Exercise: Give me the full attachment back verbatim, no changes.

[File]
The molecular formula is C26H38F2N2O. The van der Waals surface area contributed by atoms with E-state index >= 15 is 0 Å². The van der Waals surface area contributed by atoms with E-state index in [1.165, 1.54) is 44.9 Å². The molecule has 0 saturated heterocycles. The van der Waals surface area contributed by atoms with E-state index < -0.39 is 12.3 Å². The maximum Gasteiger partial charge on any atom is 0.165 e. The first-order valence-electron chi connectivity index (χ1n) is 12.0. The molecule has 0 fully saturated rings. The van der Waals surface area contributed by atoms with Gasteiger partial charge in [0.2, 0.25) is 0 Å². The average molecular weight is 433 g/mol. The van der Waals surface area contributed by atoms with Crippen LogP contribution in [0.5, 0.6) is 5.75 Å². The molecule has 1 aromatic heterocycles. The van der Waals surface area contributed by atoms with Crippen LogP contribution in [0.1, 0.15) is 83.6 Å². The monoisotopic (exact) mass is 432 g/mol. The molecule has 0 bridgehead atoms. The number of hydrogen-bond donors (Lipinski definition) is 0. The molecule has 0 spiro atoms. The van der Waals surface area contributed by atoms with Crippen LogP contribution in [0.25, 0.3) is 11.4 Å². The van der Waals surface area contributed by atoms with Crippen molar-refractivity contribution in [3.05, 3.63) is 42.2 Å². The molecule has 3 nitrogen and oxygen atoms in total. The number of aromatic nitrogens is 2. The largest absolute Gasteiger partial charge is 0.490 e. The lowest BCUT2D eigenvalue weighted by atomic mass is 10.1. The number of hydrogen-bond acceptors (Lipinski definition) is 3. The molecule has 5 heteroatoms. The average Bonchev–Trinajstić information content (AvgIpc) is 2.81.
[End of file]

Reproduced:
The molecular formula is C26H38F2N2O. The van der Waals surface area contributed by atoms with E-state index >= 15 is 0 Å². The van der Waals surface area contributed by atoms with E-state index in [1.165, 1.54) is 44.9 Å². The molecule has 0 saturated heterocycles. The van der Waals surface area contributed by atoms with E-state index < -0.39 is 12.3 Å². The maximum Gasteiger partial charge on any atom is 0.165 e. The first-order valence-electron chi connectivity index (χ1n) is 12.0. The molecule has 0 fully saturated rings. The van der Waals surface area contributed by atoms with Gasteiger partial charge in [0.2, 0.25) is 0 Å². The average molecular weight is 433 g/mol. The van der Waals surface area contributed by atoms with Crippen LogP contribution in [0.5, 0.6) is 5.75 Å². The molecule has 1 aromatic heterocycles. The van der Waals surface area contributed by atoms with Crippen LogP contribution in [0.1, 0.15) is 83.6 Å². The monoisotopic (exact) mass is 432 g/mol. The molecule has 0 bridgehead atoms. The number of hydrogen-bond donors (Lipinski definition) is 0. The molecule has 0 spiro atoms. The van der Waals surface area contributed by atoms with Crippen LogP contribution in [0.25, 0.3) is 11.4 Å². The van der Waals surface area contributed by atoms with Crippen molar-refractivity contribution in [3.05, 3.63) is 42.2 Å². The molecule has 3 nitrogen and oxygen atoms in total. The number of aromatic nitrogens is 2. The largest absolute Gasteiger partial charge is 0.490 e. The lowest BCUT2D eigenvalue weighted by atomic mass is 10.1. The number of hydrogen-bond acceptors (Lipinski definition) is 3. The molecule has 5 heteroatoms. The average Bonchev–Trinajstić information content (AvgIpc) is 2.81.